I always tell them I don't have a crystal ball. And I don't. And neither do the people at PMI Mortgage Corp. But apparently they have much more sophisticated market forecasting tools than I do. And they have released a report detailing the likelihood of declining home prices in the 50 major U.S. markets.

It's not such good news if you live in Florida or California. But it's really not bad if you live here in Denver.

The report was based on the percent likelihood that a specific market will see declining home prices. The average likelihood across the U.S. was 34.6%. The "top" markets (and by "top" I mean "most likely to head towards the bottom" were Riverside/San Bernardino California (65.2% likelihood), Phoenix (64.6% likelihood), Las Vegas (61.4% likelihood) and West Palm Beach/Boca Raton (60.7% likelihood).

Where did Denver fall in the list? 38th out of 50, with a 15.6% likelihood of declining prices.

Real estate is local. So many people read books about falling real estate values, and they're convinced that the real estate "market" is going to fall like the stock market falls. And it just doesn't work that way. Real estate is not one "market." It's a collection of smaller markets, each of which rises and falls based on local factors. Sure, there are national trends -- recession, inflation, interest rates -- that can affect a local market. But those factors are mitigated by what's going on in that area. After all, people have to live somewhere, regardless of how the economy is doing.

So why are some areas poised to take a dive while others are relatively stable. One of the main factors is a recent history of rapidly appreciating prices. Real estate values as a whole tend to increase over time. But what goes up too fast is bound to come down. When home prices rise much faster than wages, affordability declines. The people who live there can no longer afford to buy there. And so demand dries up and prices drop. In Phoenix, housing prices have climbed steeply for the past few years. One agent there says that, two years ago, homes were appreciating at a rate of 54% annually. Last January, there were about 3500 homes listed for sale on the MLS. Now there are about 54,000.

Why has Denver been spared? Our growth the past few years has been slow and steady. Yes, we had a pretty big run on prices back in the '90's. But it was never anywhere near 54% annually. Our prices leveled off around 2001, and we experienced what experts call a "soft landing." No big price drops. We just stopped growing at 10% - 20% per year and dropped down to 2% - 5%.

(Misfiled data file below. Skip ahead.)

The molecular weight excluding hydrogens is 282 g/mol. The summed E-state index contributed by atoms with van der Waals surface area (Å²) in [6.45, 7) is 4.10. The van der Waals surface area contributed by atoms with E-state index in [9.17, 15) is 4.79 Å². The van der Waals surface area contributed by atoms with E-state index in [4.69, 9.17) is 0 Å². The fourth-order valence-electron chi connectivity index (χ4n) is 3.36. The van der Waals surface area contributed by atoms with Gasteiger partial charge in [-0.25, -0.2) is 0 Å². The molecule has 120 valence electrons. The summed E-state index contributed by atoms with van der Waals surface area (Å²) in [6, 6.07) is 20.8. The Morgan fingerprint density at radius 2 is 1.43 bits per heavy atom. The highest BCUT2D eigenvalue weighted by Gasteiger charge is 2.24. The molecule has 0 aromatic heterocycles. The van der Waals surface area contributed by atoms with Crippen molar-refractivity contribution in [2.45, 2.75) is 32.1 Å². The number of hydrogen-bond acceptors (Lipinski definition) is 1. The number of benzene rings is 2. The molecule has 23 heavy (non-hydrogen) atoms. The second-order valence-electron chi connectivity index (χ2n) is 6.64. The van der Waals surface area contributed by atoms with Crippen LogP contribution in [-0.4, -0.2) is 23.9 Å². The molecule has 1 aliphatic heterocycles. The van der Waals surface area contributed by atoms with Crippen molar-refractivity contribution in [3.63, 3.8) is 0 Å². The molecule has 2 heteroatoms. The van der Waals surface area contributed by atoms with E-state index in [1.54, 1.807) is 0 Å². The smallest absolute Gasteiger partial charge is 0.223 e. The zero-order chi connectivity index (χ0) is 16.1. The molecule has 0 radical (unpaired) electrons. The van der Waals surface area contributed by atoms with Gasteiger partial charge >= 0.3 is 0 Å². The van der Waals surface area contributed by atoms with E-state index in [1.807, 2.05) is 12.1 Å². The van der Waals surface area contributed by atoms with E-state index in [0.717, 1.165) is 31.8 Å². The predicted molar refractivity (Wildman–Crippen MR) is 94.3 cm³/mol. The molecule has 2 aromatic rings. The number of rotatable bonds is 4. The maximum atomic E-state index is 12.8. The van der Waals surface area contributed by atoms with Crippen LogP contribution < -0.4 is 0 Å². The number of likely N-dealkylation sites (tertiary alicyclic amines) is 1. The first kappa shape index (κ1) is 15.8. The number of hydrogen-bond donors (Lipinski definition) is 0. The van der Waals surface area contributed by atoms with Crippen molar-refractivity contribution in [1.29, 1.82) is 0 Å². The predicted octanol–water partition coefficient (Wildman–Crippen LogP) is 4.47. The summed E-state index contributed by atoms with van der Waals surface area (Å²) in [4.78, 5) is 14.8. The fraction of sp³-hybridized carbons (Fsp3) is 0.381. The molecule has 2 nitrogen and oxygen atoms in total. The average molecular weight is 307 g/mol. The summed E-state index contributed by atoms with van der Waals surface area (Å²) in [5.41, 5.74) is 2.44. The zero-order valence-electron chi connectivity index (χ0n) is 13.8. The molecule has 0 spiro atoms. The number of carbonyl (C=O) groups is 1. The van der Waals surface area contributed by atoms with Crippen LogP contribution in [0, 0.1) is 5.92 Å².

I've always believed that Colorado's desirability as a place to live factors into the equation as well. Even when prices climb, people are willing to try harder to find a way to stay, because it's a danged nice place to live!

How did the Denver market do in 2006?

Well, it all depends on which index you're looking at . . .

The statistic used most often to gauge the market is "average home price." According to that index, home prices in Denver rose 2% -- from $305,000 to $313,000. That increase, however, was not spread equally across all neighborhoods. There were high increases in neighborhoods like University Park (26%) and Cherry Creek (23%), while other neighborhoods took a dive. (Swansea down 17%, Barnum West down 13%, Clayton down 12%).

The problem with calculating average home price is that the figure can be skewed if bigger or more inherently "expensive" homes are sold in one year that another. That fact might be skewing some of these higher-appreciating neighborhoods, because they're the areas where smaller houses, inexpensive homes are being scraped and replaced by larger, "take up every inch of the lot", pricier homes. It's not that the same house has actually appreciated 26%, it's the there are now larger homes being sold that command a higher price and are skewing the average up. (Which makes me feel a lot better. I sold a condo in Cherry Creek two years ago, and I'd have a pretty hard time believing it could have appreciated 23% since then!)

And, on the low end, you have the issue of foreclosures. In Swansea, 81% of the homes sold were foreclosures. In University Park, only 5% were. Foreclosures generally sell for less than similar homes being sold by their owner occupants. Unfortunately, those foreclosures DO drive down the prices in their respective neighborhoods.

The index I prefer to use comes from the Office of Federal Housing Enterprise Oversight. They use federally held or insured mortgages (Fannie Mae and Freddie Mac) to track repeat sales of the same properties. That way they are actually gauging the appreciation of individual properties, instead of just tracking averages for an area. The disadvantage to OFHEO's numbers is that they only track single family homes, and only those financed by conventional loans (loan amounts of $417,000 or less, last I checked). But still, I think it's a more accurate number.

According to OFHEO, the Denver market appreciated 1.09% from 1st quarter 2006 to 1st quarter 2007. They don't break numbers out by neighborhood, so I can't get more specific than that. They do say that the Denver metro area is 221st out of 285 markets tracked. The better news is that over the past five years, we've appreciated 14.78%.

Looking wider, housing prices in Colorado as a whole appreciated 3.30%, which makes us 38th out of 50 states (51 if you count the District of Columbia, which they do.) Over the past five years, Colorado has appreciated 21.15%.

So, any way you look at it, the market has been basically flat for the past year. Some neighborhoods are doing better than others, but all in all we're flat.

The best news is that my anecdotal reports about an energized market this spring seem to be confirmed by the facts. Average sales price in Denver as of mid-April was $330,000, which is a big jump over the $313,000 on December 31st. Again, big houses selling while smaller houses languish could skew the numbers somewhat, but I'm not going to argue too much with good news!